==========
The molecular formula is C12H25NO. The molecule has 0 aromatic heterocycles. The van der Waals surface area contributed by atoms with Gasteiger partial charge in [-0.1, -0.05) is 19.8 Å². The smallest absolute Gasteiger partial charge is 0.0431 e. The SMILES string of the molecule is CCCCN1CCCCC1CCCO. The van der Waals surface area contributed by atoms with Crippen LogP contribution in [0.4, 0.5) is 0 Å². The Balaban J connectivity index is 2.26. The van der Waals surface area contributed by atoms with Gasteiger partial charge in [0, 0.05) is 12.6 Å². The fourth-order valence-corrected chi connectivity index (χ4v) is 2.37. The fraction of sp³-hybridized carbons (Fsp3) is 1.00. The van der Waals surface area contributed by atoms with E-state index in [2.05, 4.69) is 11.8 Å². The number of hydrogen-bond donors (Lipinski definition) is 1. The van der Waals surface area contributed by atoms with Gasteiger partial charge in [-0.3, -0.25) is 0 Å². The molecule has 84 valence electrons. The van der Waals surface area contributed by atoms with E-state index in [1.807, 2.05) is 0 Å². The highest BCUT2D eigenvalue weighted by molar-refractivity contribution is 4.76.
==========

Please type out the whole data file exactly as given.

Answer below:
The molecular formula is C12H25NO. The molecule has 0 aromatic heterocycles. The van der Waals surface area contributed by atoms with Gasteiger partial charge in [-0.1, -0.05) is 19.8 Å². The smallest absolute Gasteiger partial charge is 0.0431 e. The SMILES string of the molecule is CCCCN1CCCCC1CCCO. The van der Waals surface area contributed by atoms with Crippen LogP contribution in [0.4, 0.5) is 0 Å². The Balaban J connectivity index is 2.26. The van der Waals surface area contributed by atoms with Gasteiger partial charge in [0, 0.05) is 12.6 Å². The fourth-order valence-corrected chi connectivity index (χ4v) is 2.37. The fraction of sp³-hybridized carbons (Fsp3) is 1.00. The van der Waals surface area contributed by atoms with E-state index in [2.05, 4.69) is 11.8 Å². The number of hydrogen-bond donors (Lipinski definition) is 1. The van der Waals surface area contributed by atoms with Gasteiger partial charge in [-0.3, -0.25) is 0 Å². The molecule has 84 valence electrons. The van der Waals surface area contributed by atoms with E-state index in [1.807, 2.05) is 0 Å². The highest BCUT2D eigenvalue weighted by molar-refractivity contribution is 4.76.